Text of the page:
A person who has diabetes has a significantly higher risk of developing heart disease or having a stroke – and at a younger age – than an individual without the disease.
“In training, physicians are taught that having diabetes puts someone at the same risk for a heart attack, as a person without diabetes who has already had one heart attack,” says Dr. Amel Arnaout, clinical director of the University of Ottawa Heart Institute Diabetes Program.
Cardiovascular disease (CVD) includes heart disease, stroke and peripheral vascular disease. “We expect CVD to occur up to 15 years earlier in people with diabetes and at least 50 per cent of premature deaths of people with diabetes are related to cardiovascular causes,” says Dr. Arnaout.
High blood sugar levels raise the risk for heart attack and stroke, and people with diabetes often have other risk factors, as well, including high blood pressure, high cholesterol and excess weight. Individuals with both type 1 and type 2 diabetes face increased cardiovascular disease risks.
Ensuring that cardiovascular risks are managed in people with diabetes is critical and the individual plays an important role. “The good news is that people with diabetes can lower their risk of heart disease and stroke considerably by paying careful attention to all of their risk factors,” says Dr. Jan Hux, chief science officer at Diabetes Canada.
An important part of reducing CVD risks for the person with diabetes is achieving control of their blood glucose, which helps prevent harmful vascular damage.
Certain medications that help people with type 2 diabetes control their blood sugar levels also provide additional benefits by lowering the risk cardiovascular disease. Some medications in the class of drugs called glucagon-like peptide 1 (GLP-1) reduce the risk of major cardio events for high-risk patients and achieve a major reduction in the risk of stroke.
Therapies that tackle other risks that contribute to CVD, such as high cholesterol, also yield significant benefits, Dr. Arnaout says.
“Studies have shown that treatment to lower LDL or ‘bad’ cholesterol levels in people with diabetes who don’t have CVD help prevent heart attacks and stroke – regardless of what they’re doing for their diabetes control.”
Both Diabetes Canada and Heart & Stroke put a high priority on educating Canadians about the links between diabetes and cardiovascular disease.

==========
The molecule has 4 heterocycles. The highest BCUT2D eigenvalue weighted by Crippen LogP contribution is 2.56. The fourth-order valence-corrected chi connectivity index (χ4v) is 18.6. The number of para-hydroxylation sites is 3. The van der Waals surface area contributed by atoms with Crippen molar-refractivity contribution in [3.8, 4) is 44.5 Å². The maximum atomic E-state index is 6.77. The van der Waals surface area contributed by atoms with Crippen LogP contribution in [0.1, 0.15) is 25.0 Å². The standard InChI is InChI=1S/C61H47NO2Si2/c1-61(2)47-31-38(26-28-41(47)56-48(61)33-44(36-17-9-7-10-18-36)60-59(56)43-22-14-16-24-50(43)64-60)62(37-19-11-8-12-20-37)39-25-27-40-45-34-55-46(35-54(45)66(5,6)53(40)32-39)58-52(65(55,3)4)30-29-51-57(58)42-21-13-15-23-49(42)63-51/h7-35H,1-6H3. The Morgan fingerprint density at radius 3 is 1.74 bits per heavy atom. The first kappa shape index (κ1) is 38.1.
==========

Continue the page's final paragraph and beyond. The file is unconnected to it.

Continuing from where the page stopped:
“Our goal is to lower the number of Canadians with heart disease and stroke, and part of that is raising awareness about the connections between different diseases, as well as risk factors and healthy behaviours,” says Eden Klein, Associate Manager, Research, Ontario, with Heart & Stroke.
“We want to increase knowledge about risks while informing Canadians how to manage their risk factors to make a difference in their health. For example, we know that being physically active is extremely important, especially for people with diabetes. Exercise can improve blood sugar control by 10 per cent,” says Ms. Klein.
Heart & Stroke is also funding research projects to expand knowledge about CVD and diabetes. “There has been progress, but there are still some aspects we don’t fully understand about the connections,” she says. “Funding research is the best way to expand knowledge and ensure we are properly supporting people with diabetes.”
One funded project is led by Geoff Werstuck from Hamilton’s McMaster University, who is studying the mechanisms by which high blood sugar promotes development of atherosclerosis, the clogged arteries that can lead to heart attack or other heart issues.
Diabetes Canada has also funded research by Mr. Werstuck. The long-term goal is to develop drugs that can better protect people with diabetes from heart disease.
“One important message for Canadians is, ‘You are never too young and it’s never too late to manage your CVD risks, including when you have diabetes,’” says Ms. Klein.
“It’s very important to make those changes in your lifestyle and work with your physician to manage your risk factors. Anything we can do to reduce the risks will definitely make a difference for Canadians.”